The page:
New research pointing to the likely causes King Tut’s death as malaria and bone abnormalities—as opposed to a Hollywood-worthy dynastic murder plot—may represent much more than a historical footnote. Using a combination of radiography, DNA analysis and genetic mapping, an international team of scientists has opened a Pandora’s box of issues from rewriting history to ethical treatment of the deceased to better understanding of today’s infectious diseases.
The fresh findings on the boy pharaoh were published recently in the in the Journal of the American Medical Association.
Ever since the discovery of his tomb in 1922, Egyptian pharaoh Tutankhamun has continued to fascinate.
Egyptologists, historians and mystery writers have speculated for decades not only on the causes of Tut’s death at 19, but also on his life and family tree. Although Tut ascended the throne at age 9 and only ruled for 10 years, he’s one of the best-known pharaohs because of the riches found in his tomb.
The discovery of a hole in the pharaoh’s skull suggested to some a murder plot. That now appears to be part of the mummification process. Because some representations of Tut indicate a feminine or androgynous appearance, many speculated that he suffered from a rare genetic imbalance or Marfan’s syndrome. Wrong again.
Although no evidence of Marfan’s syndrome or other gender-bending disorders were found, Tut did suffer from two maladies that probably killed him: a debilitating bone disorder combined with the oldest proven case of malaria. King Tut’s mosquito bite may mean as much for modern science—looking at the way diseases mutate to survive—as it does for historical detail.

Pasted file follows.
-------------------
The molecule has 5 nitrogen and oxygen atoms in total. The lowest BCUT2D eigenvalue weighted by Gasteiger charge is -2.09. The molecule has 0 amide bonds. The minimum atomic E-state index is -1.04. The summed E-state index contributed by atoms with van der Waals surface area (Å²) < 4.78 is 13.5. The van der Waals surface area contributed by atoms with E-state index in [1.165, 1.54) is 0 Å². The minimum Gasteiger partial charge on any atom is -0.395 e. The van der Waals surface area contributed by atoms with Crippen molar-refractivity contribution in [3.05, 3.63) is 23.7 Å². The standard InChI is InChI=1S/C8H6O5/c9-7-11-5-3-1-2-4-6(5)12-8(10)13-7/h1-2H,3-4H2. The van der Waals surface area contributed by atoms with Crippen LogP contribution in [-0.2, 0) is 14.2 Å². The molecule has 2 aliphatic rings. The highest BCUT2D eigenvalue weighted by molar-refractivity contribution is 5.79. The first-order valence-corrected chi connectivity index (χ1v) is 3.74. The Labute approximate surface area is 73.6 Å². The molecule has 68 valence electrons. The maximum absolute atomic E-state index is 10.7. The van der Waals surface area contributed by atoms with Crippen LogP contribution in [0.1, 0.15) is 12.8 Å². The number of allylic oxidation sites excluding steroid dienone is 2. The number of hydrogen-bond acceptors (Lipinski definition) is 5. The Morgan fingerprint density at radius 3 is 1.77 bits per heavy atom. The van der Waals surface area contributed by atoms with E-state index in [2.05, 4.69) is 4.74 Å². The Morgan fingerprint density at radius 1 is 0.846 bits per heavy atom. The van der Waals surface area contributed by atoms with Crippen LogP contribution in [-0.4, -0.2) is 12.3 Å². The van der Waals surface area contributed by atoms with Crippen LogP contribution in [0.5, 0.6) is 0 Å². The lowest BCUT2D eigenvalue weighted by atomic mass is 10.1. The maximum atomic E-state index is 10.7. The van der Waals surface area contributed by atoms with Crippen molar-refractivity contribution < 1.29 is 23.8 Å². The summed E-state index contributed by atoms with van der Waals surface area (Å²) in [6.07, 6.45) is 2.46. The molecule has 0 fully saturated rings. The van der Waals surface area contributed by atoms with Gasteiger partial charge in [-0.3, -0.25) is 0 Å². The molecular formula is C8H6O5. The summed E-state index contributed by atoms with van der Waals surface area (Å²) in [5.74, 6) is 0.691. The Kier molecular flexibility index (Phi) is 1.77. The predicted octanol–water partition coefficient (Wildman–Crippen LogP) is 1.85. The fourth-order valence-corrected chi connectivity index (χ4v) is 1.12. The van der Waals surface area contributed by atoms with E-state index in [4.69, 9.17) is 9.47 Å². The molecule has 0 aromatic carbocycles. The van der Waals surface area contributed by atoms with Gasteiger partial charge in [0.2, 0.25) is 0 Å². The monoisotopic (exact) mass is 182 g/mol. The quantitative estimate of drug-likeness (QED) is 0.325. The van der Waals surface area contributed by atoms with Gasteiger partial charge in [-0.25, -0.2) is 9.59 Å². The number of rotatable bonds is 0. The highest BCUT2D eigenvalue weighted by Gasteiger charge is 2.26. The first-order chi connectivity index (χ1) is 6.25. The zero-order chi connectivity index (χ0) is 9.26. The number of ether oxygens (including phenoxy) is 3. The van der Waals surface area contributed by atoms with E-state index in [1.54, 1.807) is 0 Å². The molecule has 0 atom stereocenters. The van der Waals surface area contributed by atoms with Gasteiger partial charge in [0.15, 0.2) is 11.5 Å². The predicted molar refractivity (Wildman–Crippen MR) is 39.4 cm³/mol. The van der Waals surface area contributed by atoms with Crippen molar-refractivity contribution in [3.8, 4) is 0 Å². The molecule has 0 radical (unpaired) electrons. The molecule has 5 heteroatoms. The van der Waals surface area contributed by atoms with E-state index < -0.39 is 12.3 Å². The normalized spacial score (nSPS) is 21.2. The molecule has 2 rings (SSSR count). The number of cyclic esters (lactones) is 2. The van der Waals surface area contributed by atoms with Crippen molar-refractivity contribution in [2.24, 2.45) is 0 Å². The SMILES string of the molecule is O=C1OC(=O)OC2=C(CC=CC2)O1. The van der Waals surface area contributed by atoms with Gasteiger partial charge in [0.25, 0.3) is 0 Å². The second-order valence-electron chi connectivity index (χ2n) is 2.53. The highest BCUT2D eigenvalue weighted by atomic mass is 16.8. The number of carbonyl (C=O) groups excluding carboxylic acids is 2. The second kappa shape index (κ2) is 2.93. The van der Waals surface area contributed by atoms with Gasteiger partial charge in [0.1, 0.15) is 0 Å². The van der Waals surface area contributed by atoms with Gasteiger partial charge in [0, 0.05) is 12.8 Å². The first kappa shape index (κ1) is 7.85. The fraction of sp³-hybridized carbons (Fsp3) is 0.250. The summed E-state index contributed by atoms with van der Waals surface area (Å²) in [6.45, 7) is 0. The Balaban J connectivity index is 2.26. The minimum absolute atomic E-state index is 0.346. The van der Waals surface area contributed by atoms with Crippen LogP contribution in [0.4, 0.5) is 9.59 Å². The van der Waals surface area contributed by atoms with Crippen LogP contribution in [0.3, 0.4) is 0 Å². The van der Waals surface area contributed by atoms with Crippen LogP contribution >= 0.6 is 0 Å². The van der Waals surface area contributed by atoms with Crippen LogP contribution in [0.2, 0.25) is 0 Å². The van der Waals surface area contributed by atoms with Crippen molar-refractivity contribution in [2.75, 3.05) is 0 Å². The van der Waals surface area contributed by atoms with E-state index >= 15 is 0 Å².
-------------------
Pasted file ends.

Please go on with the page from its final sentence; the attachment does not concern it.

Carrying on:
And who was Tut’s mother? Findings from this research indicate it was his father’s sister.
In unprecedented collaboration, scientists from Egypt, Germany and Italy, independently examined 16 royal mummies, including some believed to be from Tutankhamun’s immediate lineage.
The objective was “to determine the familial relationship of these royal family members and test the mummies for evidence of murder, genetic disorders, and infectious diseases,” according to Howard Markel, M.D., director of the Center for the History of Medicine, University of Michigan, in a JAMA editorial.
“All doctors love to make diagnoses, it’s what we do,” says Markel of the research. “In a culture where rulers considered themselves deities it makes sense that a pharaoh would marry his own sister. But it does set them up for a whole bunch of inherited disorders.”
Advances in technology continue to make retroactive discoveries possible, Markel says, explaining that it wasn’t possible to even identify the gene that causes Marfan’s syndrome until recently. As science teaches us more about our own bodies, he says, “the more we’ll be able to learn about mummies” from the distant past.
Ancient bite, new discoveries
Tut suffered from a cleft palate and a clubfoot, which most likely caused him to walk with a cane, but it’s the discovery of the oldest known case of malaria that’s exciting scientists around the world.
“When you look back at older infections, you can tell how a microbe has mutated over time,” Markel says. “That’s critical information about how we treat infections today. DNA evidence from the 1918 flu has already told us an enormous amount about how that virus mutated and jumped from avian to human.”
“If they can find out when he got malaria,” adds David Silverman, an Egyptologist at the University Museum at the University of Pennsylvania, and curator of the King Tut exhibit that’s currently touring the United States, “that will give us much more insight into Tutankhamun’s life.”
Silverman says that a malarial infection was more likely to occur after Tut moved from the relatively arid city of Amarna to verdant Thebes. Fixing a date to a specific moment in the life of someone who lived 3,300 years ago is enough to get any historian’s heart racing.
Equally valuable to Egyptologists is the renewed emphasis on scientific evidence over speculation. Silverman has long cautioned against historical theories based on artistic representation, pointing out that statues and reliefs of Tut vary greatly. Theorizing that Tut suffered from an obscure syndrome because of bosomy statuary, Silverman says, would be akin to speculating that the great pharaoh Senwosret III suffered from gastritis because most representations of him show a grimace or a downturned mouth.
“Don’t judge a book by its cover,” he says.